Cite this

Leukocyte complexity predicts breast cancer survival and functionally regulates response to chemotherapy. / DeNardo, David G.; Brennan, Donal J.; Rexhepaj, Elton; Ruffell, Brian; Shiao, Stephen L.; Madden, Stephen F.; Gallagher, William M.; Wadhwani, Nikhil; Keil, Scott D.; Junaid, Sharfaa A.; Rugo, Hope S.; Shelley Hwang, E.; Jirström, Karin; West, Brian L.; Coussens, Lisa.

In: Cancer Discovery, Vol. 1, No. 1, 06.2011, p. 54-67.

Research output: Contribution to journalArticle

DeNardo, DG, Brennan, DJ, Rexhepaj, E, Ruffell, B, Shiao, SL, Madden, SF, Gallagher, WM, Wadhwani, N, Keil, SD, Junaid, SA, Rugo, HS, Shelley Hwang, E, Jirström, K, West, BL & Coussens, L 2011, 'Leukocyte complexity predicts breast cancer survival and functionally regulates response to chemotherapy', Cancer Discovery, vol. 1, no. 1, pp. 54-67. https://doi.org/10.1158/2159-8274.CD-10-0028
DeNardo, David G. ; Brennan, Donal J. ; Rexhepaj, Elton ; Ruffell, Brian ; Shiao, Stephen L. ; Madden, Stephen F. ; Gallagher, William M. ; Wadhwani, Nikhil ; Keil, Scott D. ; Junaid, Sharfaa A. ; Rugo, Hope S. ; Shelley Hwang, E. ; Jirström, Karin ; West, Brian L. ; Coussens, Lisa. / Leukocyte complexity predicts breast cancer survival and functionally regulates response to chemotherapy. In: Cancer Discovery. 2011 ; Vol. 1, No. 1. pp. 54-67.
@article{111ec82de9e4460e8b7540d2d0fc5a3b,
title = "Leukocyte complexity predicts breast cancer survival and functionally regulates response to chemotherapy",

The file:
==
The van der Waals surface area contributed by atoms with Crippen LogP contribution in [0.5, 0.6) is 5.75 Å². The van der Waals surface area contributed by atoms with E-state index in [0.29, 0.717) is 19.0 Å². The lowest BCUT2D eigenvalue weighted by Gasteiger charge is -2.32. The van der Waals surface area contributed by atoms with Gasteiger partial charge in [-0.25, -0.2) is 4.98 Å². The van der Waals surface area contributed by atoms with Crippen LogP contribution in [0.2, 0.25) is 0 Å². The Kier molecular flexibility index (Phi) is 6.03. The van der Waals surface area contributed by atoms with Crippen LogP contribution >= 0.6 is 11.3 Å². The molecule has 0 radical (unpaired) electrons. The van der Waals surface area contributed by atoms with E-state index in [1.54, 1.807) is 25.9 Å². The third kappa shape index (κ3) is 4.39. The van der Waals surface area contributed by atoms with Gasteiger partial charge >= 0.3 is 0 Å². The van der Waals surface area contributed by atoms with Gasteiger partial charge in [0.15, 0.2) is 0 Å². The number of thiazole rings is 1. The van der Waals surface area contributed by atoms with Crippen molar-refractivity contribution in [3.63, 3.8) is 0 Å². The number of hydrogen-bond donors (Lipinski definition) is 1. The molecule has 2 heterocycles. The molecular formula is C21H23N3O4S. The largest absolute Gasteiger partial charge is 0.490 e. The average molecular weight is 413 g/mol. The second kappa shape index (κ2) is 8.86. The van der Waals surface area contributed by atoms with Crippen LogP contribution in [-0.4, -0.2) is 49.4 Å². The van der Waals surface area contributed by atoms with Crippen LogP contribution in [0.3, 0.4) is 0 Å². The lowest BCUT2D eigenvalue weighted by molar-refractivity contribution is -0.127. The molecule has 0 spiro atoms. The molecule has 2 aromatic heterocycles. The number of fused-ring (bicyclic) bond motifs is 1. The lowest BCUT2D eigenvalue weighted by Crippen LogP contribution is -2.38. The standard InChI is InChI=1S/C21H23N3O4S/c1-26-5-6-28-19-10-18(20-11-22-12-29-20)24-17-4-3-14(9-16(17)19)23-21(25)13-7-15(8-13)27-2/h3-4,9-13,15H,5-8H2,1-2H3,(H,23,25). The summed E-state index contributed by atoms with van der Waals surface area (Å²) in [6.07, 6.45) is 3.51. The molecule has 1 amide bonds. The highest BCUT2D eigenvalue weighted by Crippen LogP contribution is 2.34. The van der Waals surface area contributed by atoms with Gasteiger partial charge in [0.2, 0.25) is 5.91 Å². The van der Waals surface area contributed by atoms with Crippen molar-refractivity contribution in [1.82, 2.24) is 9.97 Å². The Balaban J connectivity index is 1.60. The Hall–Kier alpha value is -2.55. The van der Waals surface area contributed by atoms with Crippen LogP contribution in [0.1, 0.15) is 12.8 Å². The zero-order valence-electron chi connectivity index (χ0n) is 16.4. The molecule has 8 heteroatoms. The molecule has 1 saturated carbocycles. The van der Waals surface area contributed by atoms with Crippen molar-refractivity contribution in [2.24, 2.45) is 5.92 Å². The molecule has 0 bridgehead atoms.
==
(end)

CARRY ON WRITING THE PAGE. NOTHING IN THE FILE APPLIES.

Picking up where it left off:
abstract = "Immune-regulated pathways influence multiple aspects of cancer development. In this article we demonstrate that both macrophage abundance and T-cell abundance in breast cancer represent prognostic indicators for recurrence-free and overall survival. We provide evidence that response to chemotherapy is in part regulated by these leukocytes; cytotoxic therapies induce mammary epithelial cells to produce monocyte/macrophage recruitment factors, including colony stimulating factor 1 (CSF1) and interleukin-34, which together enhance CSF1 receptor (CSF1R)-dependent macrophage infiltration. Blockade of macrophage recruitment with CSF1R-signaling antagonists, in combination with paclitaxel, improved survival of mammary tumor-bearing mice by slowing primary tumor development and reducing pulmonary metastasis. These improved aspects of mammary carcinogenesis were accompanied by decreased vessel density and appearance of antitumor immune programs fostering tumor suppression in a CD8 + T-cell-dependent manner. These data provide a rationale for targeting macrophage recruitment/ response pathways, notably CSF1R, in combination with cytotoxic therapy, and identification of a breast cancer population likely to benefit from this novel therapeutic approach. SIGNIFICANCE: These findings reveal that response to chemotherapy is in part regulated by the tumor immune microenvironment and that common cytotoxic drugs induce neoplastic cells to produce monocyte/macrophage recruitment factors, which in turn enhance macrophage infiltration into mammary adenocarcinomas. Blockade of pathways mediating macrophage recruitment, in combination with chemotherapy, significantly decreases primary tumor progression, reduces metastasis, and improves survival by CD8 + T-cell-dependent mechanisms, thus indicating that the immune microenvironment of tumors can be reprogrammed to instead foster antitumor immunity and improve response to cytotoxic therapy.",